Kuora: Should Silicon Valley embrace China’s ‘996’ work ethic?

Photographer: Qilai Shen/Bloomberg
/ Credit: Members of the media try out Alibaba's virtual reality shopping goggle at 11.11 Singles' Day Shopping Festival in Shenzhen, China, on Friday, Nov. 1a, 2016. Pioneered by Alibaba in 2009, Singles' Day has become a Chinese phenomenon, with transactions dwarfing that of Cyber Monday and Black Friday. Photographer: Qilai Shen/Bloomberg

Mike Moritz, a venture capitalist and journalist, wrote an editorial in the Financial Times on January 18 titled “Silicon Valley would be wise to follow China’s lead.” How right is he? That question sparked a lively discussion on this Quora thread; here’s Kaiser’s answer, originally posted to Quora on January 20, 2018:

Is Mike Moritz correct by saying Silicon Valley should emulate Chinese work ethic to remain competitive?

I’m torn on this, and don’t have the data to give a good answer. From the gut, though, and gun to my head I’d say that in the short term, the “996” approach — work hours of basically 9 am to 9 pm, six days a week, which have become standard at a lot of Chinese tech companies — is certainly going to confer an initial advantage.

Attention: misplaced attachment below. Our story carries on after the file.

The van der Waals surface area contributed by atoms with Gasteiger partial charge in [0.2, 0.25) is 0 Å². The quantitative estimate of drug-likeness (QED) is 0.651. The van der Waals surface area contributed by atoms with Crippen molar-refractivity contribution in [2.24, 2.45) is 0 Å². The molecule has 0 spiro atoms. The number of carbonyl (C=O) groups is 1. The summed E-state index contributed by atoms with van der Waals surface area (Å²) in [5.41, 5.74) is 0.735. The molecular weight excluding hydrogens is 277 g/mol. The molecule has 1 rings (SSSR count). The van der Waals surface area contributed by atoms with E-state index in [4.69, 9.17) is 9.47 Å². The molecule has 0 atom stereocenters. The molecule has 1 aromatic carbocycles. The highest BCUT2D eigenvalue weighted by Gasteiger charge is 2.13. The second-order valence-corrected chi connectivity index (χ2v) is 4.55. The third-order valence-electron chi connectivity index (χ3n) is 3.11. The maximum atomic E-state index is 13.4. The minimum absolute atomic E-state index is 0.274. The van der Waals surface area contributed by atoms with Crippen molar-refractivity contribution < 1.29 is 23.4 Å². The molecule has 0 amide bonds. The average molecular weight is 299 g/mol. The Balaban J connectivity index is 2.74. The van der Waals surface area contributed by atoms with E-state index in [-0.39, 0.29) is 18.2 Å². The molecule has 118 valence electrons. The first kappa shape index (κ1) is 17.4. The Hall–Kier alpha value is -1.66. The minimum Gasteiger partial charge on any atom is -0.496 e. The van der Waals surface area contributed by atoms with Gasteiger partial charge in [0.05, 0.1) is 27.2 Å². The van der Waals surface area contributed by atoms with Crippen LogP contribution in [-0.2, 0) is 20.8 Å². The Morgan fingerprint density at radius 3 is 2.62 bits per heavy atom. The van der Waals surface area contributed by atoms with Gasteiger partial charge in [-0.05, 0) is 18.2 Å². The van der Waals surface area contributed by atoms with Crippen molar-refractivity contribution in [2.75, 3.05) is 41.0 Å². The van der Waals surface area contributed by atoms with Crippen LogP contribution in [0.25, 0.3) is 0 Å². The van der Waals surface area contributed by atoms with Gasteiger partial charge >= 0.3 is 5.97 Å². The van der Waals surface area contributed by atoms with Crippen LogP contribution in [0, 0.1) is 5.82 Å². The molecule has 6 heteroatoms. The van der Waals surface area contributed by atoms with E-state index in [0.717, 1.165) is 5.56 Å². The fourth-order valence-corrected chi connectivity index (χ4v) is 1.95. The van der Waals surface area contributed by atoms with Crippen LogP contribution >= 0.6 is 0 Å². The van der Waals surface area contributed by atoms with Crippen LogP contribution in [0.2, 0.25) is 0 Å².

I don’t know that it will last. Putting aside all the other questions that people routinely raise about native innovative capacity, about censorship, about the pedagogical traditions, and looking insofar as one can just at the work ethic, I do think that it’s quite possible that Chinese companies might suffer higher rates of unwanted turnover and crippled morale in the longer term. Again, so far I don’t know that there’s much empirical evidence for this.

Moritz, as a venture capitalist, is naturally going to want to encourage this hardcore workaholism, and from my experience he’s exaggerating the actual lack of work ethic in Silicon Valley workplaces I’ve been in.

Interestingly, I’ve spent many hours in the last month or so editing a podcast that my company is co-producing with a Sand Hill Road VC (GGV). The podcast is called 996, as is the newsletter about Chinese tech and entrepreneurship that GGV publishes, and there’s a kind of almost masochistic reveling in that schedule and the work ethic of which it’s emblematic.

Me, though — I’m still all about that fabled work-life balance!

Kuora is a weekly column.

Also see:

Why Chinese companies crush Western tech giants in China